By Ela Schwartz“People in Haiti are in need, but they are also ready to learn. They want things to change.”—Dr. Wladimir Louis-Charles, B.S.N. ’12
Dr. Wladimir Louis-Charles, B.S.N. ’12, was not in Haiti on January 12, 2010, the day a magnitude-7 earthquake devastated his homeland. He was in the neighboring Dominican Republic, presenting his research at a bioethics conference. As soon as the news hit, he and other volunteers jumped into action, making the five-hour trek across the border and into Port-au-Prince. There they found unimaginable devastation: the capitol building collapsed, multistory concrete buildings pancaked to the ground, the streets filled with thousands of people in dire need of medical help.
Dr. Louis-Charles’ next 21 days consisted of nonstop triage on what he estimates to be 5,000 patients—setting broken bones so limbs could heal and amputating them when the damage was too severe, trying to treat spinal injuries and sometimes informing people that they would never walk again. By night, he helped unload trucks stocked with medical supplies, food and water and, later, wheelchairs and walkers.
While he credits the international rescue workers and doctors who came to the scene, Dr. Louis-Charles realized that relying on foreign aid organizations is akin to applying a Band-Aid to a lethal wound. “We don’t need people to come to Haiti and then leave,” he says. With student visas difficult to obtain and Haitian nurses likely to remain in the States after experiencing life here, the solution was to create a school in Haiti to train nurses to provide for the long-term healthcare needs of survivors as well as physical and occupational therapists to teach people how to regain independence and employment and psychologists to help them overcome their emotional trauma and find the strength to carry on.
“People in Haiti are in need, but they are also ready to learn. They want things to change,” he says.
Dr. Louis-Charles had wanted to pursue a career in medicine since his beloved grandfather had suffered from a brain aneurysm. “He said he was OK and not to call 911,” Dr. Louis-Charles says. “But he only lived another 15 days. I felt that perhaps we could have saved him if I’d known how to help.” Dr. Louis-Charles attended Nassau Community College and then went on to receive his medical degree from the Instituto Tecnológico de Santo Domingo. He planned a future as a practicing physician, but after the earthquake felt compelled to help his country. “It’s what my grandparents would have wanted me to do,” he says.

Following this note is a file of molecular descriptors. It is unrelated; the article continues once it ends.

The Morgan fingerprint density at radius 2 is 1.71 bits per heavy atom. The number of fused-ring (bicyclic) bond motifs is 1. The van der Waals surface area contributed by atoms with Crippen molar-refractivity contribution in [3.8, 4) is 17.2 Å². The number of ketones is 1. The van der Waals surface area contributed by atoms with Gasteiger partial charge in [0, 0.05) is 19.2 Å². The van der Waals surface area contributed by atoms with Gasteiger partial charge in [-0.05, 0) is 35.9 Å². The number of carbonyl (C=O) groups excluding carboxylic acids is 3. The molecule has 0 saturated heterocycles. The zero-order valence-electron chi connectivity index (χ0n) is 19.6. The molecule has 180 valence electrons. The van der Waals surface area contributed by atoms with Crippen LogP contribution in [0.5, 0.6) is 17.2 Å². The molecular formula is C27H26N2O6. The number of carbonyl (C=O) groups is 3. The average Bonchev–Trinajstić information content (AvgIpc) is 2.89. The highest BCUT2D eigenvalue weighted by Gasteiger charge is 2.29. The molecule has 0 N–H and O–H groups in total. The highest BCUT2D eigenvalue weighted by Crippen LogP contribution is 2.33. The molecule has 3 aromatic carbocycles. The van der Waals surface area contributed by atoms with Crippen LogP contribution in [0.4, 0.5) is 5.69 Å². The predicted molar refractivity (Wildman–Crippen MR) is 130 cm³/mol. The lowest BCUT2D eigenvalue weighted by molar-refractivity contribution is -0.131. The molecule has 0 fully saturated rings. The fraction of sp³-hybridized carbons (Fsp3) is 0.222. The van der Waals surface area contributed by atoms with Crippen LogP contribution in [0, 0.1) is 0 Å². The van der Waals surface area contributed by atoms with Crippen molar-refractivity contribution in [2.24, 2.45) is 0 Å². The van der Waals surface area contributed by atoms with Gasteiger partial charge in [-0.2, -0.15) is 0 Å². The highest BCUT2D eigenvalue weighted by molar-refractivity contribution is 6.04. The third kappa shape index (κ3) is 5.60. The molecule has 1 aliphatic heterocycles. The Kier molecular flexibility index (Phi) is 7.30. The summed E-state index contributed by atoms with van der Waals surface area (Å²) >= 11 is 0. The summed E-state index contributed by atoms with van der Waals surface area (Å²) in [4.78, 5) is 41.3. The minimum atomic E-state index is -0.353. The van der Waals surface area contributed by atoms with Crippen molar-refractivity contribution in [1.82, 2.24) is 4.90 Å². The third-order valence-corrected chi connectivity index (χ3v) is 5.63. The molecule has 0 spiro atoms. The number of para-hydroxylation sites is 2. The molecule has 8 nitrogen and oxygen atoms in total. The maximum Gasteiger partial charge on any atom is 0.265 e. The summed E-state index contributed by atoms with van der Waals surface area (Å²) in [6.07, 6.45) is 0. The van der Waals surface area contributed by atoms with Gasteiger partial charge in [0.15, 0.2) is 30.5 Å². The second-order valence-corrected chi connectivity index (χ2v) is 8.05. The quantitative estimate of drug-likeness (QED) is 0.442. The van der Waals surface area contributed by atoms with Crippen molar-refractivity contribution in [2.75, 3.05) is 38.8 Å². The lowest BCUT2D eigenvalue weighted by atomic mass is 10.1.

To be a nurse educator, he would need to become a nurse himself. When he told his sister Michaelle Louis-Charles, B.S.N. ’07, his goal, “She told me she’d received a brochure about the PATH program and said, ‘We have to go to Adelphi to speak to Dr. [Janet] Raman.’”
Dr. Louis-Charles became part of the first cohort of Adelphi’s Accelerated B.S. in Nursing program (formerly called PATH), which enables career changers to obtain a B.S.N. after 14 months of full-time study. Despite his extensive classroom and field experience, he found nursing to be a challenge. “As a physician, you’re trained to diagnose, but as a nurse, the emphasis is on clinical thinking and treating the whole person,” he says.
Always a strong student, Dr. Louis-Charles was disappointed with his grades. A couple of months into the program, he went to the office of Dr. Helen Ballestas, assistant professor of nursing. “I told her this wasn’t for me and started” to get teary-eyed. “She gave me a hug and encouraged me to continue. All the faculty here have been very encouraging.”
After his graduation in August 2012, Dr. Louis-Charles returned to a building in the north of Haiti where classes have been in session; in between studying, he managed to recruit 22 students for his school. “I translate course materials from English into French, Spanish and Creole and share the knowledge with them,” he says. “We will also teach them English and programs like PowerPoint. I want our nurses in Haiti to be at the same level as Americans and Europeans.” He hopes to bring Adelphi students and faculty back to Haiti to share their knowledge and gain valuable experience.
Assistant Professor Andrea McCrink, director of the accelerated program, agrees that healthcare in Haiti will only improve with a strong nursing infrastructure. Hardly a stranger to practicing in a developing country, she says she is exploring how the Adelphi School of Nursing can participate in Dr. Louis-Charles’ project. “Wladimir has a sense of dedication about him,” she says. “He has a mission. He has had a journey and he has struggled at times. And we are so very proud of him.”